1a.Objectives (from AD-416)
1. Objective 1. Determine the mechanisms whereby the availability of alternative prey and plant-provided resources affect pest suppression by carnivorous and omnivorous ladybeetles.
2. Objective 2. Characterize the IGP interactions between omnivorous and carnivorous ladybeetles within wheat systems and assess the impact of these interactions on cereal aphid predation.
3. Objective 3. Evaluate how spatial patterns in the availability of non-prey resources and IGP affect predation on cereal aphids by omnivorous and carnivorous ladybeetles.
1b.Approach (from AD-416)
Novel tools, including molecular and biochemical gut content analysis and geospatial analysis, will be coupled with traditional techniques used to monitor insect populations and predator efficacy. Our approach will, under field conditions, manipulate key alternative foods and IG contests to determine how these individual interactions contribute to the ability of ladybeetles to suppress cereal aphids within systems where cover crop and field margin management strategies are evaluated in production scale plots. Using these strategies, the proposed project will not only provide cost-effective and realistic solutions for pest management issues faced by Israeli and American producers, but also will provide a better understanding of how spatial dispersion, IG predation, and the availability of alternative foods contribute to biological control by omnivores and carnivores within agroecosystems.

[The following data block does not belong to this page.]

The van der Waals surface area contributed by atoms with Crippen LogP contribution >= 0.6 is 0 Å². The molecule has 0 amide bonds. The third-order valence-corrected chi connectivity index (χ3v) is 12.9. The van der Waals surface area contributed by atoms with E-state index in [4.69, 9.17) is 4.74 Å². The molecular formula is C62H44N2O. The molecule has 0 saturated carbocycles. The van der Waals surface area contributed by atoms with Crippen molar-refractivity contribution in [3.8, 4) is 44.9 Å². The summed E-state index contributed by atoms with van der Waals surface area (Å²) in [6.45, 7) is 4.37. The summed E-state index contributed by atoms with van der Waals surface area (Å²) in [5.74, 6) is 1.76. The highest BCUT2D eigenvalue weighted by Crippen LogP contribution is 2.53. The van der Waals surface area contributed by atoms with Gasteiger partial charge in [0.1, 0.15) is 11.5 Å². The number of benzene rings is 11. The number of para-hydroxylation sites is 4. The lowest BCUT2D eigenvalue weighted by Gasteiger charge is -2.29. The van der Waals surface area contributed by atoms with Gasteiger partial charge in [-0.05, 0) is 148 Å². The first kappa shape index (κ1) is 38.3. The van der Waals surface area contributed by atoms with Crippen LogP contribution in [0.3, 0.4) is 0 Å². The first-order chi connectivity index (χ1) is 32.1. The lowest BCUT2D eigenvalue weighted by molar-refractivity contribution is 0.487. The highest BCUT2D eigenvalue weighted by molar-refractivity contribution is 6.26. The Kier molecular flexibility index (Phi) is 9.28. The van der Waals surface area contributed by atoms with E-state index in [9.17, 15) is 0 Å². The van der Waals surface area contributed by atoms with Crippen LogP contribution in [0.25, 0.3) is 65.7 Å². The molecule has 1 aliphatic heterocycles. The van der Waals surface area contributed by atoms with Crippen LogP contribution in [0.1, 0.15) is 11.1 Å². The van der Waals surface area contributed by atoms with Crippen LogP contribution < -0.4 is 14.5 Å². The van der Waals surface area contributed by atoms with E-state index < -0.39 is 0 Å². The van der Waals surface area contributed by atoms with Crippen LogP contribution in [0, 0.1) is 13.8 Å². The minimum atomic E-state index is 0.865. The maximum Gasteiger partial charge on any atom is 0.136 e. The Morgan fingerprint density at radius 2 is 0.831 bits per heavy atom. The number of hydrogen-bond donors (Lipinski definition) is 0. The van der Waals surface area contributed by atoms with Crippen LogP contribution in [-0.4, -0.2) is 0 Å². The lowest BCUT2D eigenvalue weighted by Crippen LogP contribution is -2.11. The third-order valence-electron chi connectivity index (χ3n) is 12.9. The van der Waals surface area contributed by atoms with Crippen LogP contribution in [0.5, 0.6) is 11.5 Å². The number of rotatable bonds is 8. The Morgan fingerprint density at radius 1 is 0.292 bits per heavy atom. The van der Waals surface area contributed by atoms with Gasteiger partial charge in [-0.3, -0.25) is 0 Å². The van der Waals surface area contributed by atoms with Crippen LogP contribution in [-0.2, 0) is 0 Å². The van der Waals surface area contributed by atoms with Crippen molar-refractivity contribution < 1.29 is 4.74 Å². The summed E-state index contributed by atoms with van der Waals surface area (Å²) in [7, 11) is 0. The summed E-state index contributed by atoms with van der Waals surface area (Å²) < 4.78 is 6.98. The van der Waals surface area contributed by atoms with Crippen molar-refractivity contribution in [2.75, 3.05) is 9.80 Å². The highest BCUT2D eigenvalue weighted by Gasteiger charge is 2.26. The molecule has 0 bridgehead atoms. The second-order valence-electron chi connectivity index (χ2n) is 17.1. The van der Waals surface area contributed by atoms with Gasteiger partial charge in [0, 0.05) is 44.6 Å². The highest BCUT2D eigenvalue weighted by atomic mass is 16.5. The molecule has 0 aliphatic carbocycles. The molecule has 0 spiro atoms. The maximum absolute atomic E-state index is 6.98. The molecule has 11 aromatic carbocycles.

Spring wheat was planted, and sugar sprays were applied weekly to field margins that had been planted to alfalfa. Insects in the soil and plant foliage were counted weekly along a grid, so that we could analyze the spatial distribution of beneficial and pest insects with relation to sugar availability. Predators were placed in the freezer, so that we can analyze their stomachs for consuming cereal aphids and sugar.